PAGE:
Lastly, it is also crucial that the geo strategic essentials of the cold war are put into careful consideration. For instance, it was the colonial rule that led to the establishment of territorial boundaries and the institutions in the South East Asian countries. More over, the nationalism that later developed was responsible for the rising of new political discourse in the countries. What’s more, the advent of the cold war was important in that it helped to determine the nature of authority in the post colonial South East Asian countries. The bottom-line is that authoritarian regimes are common and widespread in South East Asia. Still, some countries are democratic. According to Hub pages, the region has for a long time struggled between military strength and democratic civilian leadership. Dictatorships were the norm for most of the countries and in some cases such as Burma, the authoritarianism still prevails to date. (2008)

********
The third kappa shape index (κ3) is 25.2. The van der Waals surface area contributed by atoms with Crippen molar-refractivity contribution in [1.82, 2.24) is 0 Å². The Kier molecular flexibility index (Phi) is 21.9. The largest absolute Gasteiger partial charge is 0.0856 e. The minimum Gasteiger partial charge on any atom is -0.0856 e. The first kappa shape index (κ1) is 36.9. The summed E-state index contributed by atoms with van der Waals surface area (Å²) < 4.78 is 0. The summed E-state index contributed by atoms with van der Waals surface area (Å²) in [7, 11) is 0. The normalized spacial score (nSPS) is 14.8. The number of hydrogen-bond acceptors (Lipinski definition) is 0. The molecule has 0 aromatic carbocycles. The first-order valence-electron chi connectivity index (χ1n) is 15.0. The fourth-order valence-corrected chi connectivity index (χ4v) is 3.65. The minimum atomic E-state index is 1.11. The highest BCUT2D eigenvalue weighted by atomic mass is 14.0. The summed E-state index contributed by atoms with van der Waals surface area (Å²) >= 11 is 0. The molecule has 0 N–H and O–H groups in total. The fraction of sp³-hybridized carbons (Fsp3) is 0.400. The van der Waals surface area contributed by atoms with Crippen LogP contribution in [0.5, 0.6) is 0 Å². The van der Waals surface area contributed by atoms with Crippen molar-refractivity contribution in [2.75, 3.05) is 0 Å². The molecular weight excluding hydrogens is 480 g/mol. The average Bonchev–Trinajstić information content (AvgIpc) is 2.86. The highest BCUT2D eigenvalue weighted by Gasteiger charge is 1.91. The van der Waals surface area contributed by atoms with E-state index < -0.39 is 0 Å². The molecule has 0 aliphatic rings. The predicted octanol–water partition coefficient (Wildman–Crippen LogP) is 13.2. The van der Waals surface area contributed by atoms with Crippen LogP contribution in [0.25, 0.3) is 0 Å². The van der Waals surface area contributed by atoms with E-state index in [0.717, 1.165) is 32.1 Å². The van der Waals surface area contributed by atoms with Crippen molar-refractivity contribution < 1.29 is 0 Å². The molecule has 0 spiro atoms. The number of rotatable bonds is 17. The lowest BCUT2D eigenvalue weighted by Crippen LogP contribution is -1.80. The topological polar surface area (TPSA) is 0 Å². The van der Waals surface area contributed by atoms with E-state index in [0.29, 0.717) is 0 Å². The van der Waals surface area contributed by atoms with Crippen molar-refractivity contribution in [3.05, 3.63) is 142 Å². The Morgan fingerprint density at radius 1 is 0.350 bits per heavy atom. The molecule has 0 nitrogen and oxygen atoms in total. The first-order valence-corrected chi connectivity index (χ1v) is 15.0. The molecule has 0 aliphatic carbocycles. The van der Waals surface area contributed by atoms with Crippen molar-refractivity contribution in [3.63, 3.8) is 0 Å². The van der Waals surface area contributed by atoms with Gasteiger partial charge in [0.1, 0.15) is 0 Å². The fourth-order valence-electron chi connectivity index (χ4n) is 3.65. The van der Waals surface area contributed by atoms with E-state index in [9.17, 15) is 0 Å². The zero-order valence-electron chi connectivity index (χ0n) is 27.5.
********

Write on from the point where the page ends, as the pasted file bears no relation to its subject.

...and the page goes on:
Cambodia is considered to be a successor state of the once powerful Hindu and Buddhist Khmer empire of the 11th and 14th century that ruled a huge part of the Indochinese Peninsula. In 1857, Cambodia became a French protectorate up until 1953. The French administered Cambodia as part of the colony of French Indochina. However, at some point between 1941 and 1945 Cambodia had been occupied by the Japanese. In November 9 1953, Cambodia became a constitutional monarchy under king Norodom Sihanouk after gaining their independence from the French.